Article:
Here’s something the meetings industry would not be thankful for - - more government restrictions for participating in conferences.
However, if lawmakers manage to push a new bill through the US Senate, that’s exactly what meeting professionals will face. The bill is H.R. 2061, commonly known as the DATA Act, was introduced by Rep. Darrell Issa (R-Calif.) and recently made its way through the House of Representatives with some pretty serious support. Just how strong was it? The final voting count was 388 - 1. Only one lawmaker voted against the bill.
At first glance, the bill doesn’t seem like a direct campaign against conventions. The DATA Act is primarily focused on making government spending more transparent with a publicly searchable database. Still, buried beneath requirements for reporting how dollars are spent, the bill also includes rules for how many of those dollars can be spent on conferences and meetings, and it does not have allowances for essential travel within federal agencies.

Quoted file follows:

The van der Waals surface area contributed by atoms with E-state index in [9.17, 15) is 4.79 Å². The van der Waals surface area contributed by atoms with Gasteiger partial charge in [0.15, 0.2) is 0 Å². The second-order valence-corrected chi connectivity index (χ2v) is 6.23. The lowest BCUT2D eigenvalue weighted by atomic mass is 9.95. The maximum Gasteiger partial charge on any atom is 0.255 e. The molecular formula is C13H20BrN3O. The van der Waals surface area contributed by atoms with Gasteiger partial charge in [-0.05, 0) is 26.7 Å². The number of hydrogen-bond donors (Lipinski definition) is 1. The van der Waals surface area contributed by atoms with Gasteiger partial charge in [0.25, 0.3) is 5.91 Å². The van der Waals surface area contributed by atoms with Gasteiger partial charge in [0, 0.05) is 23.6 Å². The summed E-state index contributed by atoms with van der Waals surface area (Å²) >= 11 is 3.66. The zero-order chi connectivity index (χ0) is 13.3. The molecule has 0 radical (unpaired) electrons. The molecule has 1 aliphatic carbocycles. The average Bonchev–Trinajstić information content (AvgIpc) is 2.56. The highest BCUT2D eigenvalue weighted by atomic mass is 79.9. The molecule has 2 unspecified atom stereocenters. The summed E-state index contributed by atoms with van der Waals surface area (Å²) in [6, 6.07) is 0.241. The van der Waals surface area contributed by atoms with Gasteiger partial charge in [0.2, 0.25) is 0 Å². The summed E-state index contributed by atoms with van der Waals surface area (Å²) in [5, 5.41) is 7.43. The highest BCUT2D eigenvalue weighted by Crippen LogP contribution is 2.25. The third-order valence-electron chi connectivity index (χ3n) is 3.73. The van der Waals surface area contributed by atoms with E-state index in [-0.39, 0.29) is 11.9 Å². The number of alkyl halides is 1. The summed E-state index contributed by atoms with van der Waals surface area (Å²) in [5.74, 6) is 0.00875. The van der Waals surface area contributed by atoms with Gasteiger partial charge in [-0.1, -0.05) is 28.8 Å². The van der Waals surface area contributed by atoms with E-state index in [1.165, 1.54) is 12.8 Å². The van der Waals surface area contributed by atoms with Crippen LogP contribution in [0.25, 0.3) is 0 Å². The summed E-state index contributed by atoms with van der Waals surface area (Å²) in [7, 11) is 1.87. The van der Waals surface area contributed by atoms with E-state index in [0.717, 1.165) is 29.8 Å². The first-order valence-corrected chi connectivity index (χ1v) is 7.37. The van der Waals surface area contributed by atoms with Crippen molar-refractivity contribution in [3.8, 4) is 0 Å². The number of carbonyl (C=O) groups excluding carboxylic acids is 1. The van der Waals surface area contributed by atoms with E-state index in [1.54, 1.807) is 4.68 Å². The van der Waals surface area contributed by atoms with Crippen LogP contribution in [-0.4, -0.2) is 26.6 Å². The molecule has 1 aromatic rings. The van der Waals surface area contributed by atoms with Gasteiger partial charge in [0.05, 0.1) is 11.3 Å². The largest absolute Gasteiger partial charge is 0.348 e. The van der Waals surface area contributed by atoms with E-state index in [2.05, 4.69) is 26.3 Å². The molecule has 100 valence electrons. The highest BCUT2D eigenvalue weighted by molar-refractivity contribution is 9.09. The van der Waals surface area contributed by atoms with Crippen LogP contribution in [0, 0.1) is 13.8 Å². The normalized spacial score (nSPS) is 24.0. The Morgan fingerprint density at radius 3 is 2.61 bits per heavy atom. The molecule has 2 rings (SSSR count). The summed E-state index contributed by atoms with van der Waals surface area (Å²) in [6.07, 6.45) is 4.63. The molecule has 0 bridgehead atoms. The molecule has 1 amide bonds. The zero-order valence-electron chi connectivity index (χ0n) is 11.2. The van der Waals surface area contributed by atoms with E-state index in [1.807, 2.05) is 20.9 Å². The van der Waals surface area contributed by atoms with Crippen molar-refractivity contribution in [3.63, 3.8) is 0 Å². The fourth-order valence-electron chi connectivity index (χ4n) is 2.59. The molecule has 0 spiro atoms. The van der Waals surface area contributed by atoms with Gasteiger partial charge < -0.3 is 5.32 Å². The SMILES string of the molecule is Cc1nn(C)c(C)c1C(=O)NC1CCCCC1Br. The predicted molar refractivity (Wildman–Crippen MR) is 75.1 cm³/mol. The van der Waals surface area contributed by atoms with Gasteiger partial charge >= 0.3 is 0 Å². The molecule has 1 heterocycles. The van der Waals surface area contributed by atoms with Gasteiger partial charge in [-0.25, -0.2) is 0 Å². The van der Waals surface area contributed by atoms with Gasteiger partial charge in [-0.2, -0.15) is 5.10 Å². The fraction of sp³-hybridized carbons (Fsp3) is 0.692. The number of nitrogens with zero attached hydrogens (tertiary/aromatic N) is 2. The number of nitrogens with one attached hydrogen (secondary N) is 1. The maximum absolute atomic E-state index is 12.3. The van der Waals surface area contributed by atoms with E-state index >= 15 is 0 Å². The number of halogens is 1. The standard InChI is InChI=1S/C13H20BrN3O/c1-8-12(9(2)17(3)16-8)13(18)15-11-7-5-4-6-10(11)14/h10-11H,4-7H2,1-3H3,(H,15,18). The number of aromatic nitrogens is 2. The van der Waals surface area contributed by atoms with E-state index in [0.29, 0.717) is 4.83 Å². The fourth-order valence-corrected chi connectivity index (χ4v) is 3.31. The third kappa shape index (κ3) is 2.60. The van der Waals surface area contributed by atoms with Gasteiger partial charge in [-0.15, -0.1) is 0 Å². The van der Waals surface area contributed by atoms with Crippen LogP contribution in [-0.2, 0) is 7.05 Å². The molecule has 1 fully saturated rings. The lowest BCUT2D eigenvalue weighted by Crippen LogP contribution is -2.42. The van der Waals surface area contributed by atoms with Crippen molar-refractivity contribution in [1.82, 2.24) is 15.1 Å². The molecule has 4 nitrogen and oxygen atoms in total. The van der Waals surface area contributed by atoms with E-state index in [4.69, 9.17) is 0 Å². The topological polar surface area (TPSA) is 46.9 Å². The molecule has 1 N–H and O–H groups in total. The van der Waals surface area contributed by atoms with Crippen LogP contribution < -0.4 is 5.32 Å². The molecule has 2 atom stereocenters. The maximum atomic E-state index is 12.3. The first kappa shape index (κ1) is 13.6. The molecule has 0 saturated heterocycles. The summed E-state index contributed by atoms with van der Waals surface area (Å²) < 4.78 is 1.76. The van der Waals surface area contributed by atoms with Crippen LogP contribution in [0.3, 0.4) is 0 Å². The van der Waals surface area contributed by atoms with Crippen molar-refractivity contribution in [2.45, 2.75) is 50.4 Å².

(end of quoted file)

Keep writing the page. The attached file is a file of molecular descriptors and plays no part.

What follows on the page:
“This is a wake-up call for everyone involved in the meetings and convention business,” Deborah Sexton, President and CEO, Professional Convention Management Association, says. “Many decision-makers in Washington, D.C. are still failing to see the real value of sending representatives from federal agencies to conferences. We need to work together to make sure our lawmakers recognize that face-to-face fuels new ideas, new opportunities and new economic growth.”
The past year has already taken its toll on the meetings industry with sequestration cuts and a 16-day government shutdown. The Center for Exhibition Industry Research recently released statistics that highlight the impact. According to CEIR, there was a 2.1 percent year-over-year attendance decline in the third quarter of 2013.
You can help turn those sagging attendance numbers around. Click here to find your local representative and visit PCMA’s Advocacy Central for helpful tips on writing a powerful statement of support for the meetings industry.